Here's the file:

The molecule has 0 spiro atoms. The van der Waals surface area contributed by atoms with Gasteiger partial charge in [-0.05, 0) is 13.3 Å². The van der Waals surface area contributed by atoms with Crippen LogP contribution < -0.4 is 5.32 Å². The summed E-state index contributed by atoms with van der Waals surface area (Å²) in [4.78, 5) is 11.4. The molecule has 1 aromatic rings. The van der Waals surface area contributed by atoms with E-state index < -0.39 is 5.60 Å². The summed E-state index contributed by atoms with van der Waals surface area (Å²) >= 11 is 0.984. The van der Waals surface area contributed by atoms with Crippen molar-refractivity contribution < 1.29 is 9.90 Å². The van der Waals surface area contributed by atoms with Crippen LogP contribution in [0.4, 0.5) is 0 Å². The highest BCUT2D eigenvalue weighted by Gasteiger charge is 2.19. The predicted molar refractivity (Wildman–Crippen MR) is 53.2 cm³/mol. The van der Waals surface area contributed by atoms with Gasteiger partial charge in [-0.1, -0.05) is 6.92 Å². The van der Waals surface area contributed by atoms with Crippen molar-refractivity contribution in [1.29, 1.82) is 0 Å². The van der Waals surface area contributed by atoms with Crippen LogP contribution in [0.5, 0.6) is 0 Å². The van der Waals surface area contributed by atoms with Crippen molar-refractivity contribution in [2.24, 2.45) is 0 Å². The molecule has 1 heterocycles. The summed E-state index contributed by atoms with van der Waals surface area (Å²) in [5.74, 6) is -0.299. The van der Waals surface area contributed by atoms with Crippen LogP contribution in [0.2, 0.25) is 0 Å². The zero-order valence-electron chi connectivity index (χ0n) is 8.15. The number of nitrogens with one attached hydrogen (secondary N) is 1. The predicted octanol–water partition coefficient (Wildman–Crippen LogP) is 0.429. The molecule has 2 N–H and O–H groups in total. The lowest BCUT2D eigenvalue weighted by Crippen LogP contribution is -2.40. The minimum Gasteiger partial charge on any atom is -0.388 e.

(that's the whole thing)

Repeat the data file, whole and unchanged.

The molecule has 0 spiro atoms. The van der Waals surface area contributed by atoms with Gasteiger partial charge in [-0.05, 0) is 13.3 Å². The van der Waals surface area contributed by atoms with Crippen LogP contribution < -0.4 is 5.32 Å². The summed E-state index contributed by atoms with van der Waals surface area (Å²) in [4.78, 5) is 11.4. The molecule has 1 aromatic rings. The van der Waals surface area contributed by atoms with E-state index < -0.39 is 5.60 Å². The summed E-state index contributed by atoms with van der Waals surface area (Å²) >= 11 is 0.984. The van der Waals surface area contributed by atoms with Crippen molar-refractivity contribution < 1.29 is 9.90 Å². The van der Waals surface area contributed by atoms with Crippen LogP contribution in [0.4, 0.5) is 0 Å². The highest BCUT2D eigenvalue weighted by Gasteiger charge is 2.19. The predicted molar refractivity (Wildman–Crippen MR) is 53.2 cm³/mol. The van der Waals surface area contributed by atoms with Gasteiger partial charge in [-0.1, -0.05) is 6.92 Å². The van der Waals surface area contributed by atoms with Crippen molar-refractivity contribution in [1.29, 1.82) is 0 Å². The van der Waals surface area contributed by atoms with Crippen LogP contribution in [0.5, 0.6) is 0 Å². The van der Waals surface area contributed by atoms with Crippen molar-refractivity contribution in [2.24, 2.45) is 0 Å². The molecule has 1 heterocycles. The summed E-state index contributed by atoms with van der Waals surface area (Å²) in [5.74, 6) is -0.299. The van der Waals surface area contributed by atoms with Crippen LogP contribution in [0.2, 0.25) is 0 Å². The zero-order valence-electron chi connectivity index (χ0n) is 8.15. The number of nitrogens with one attached hydrogen (secondary N) is 1. The predicted octanol–water partition coefficient (Wildman–Crippen LogP) is 0.429. The molecule has 2 N–H and O–H groups in total. The lowest BCUT2D eigenvalue weighted by Crippen LogP contribution is -2.40. The minimum Gasteiger partial charge on any atom is -0.388 e.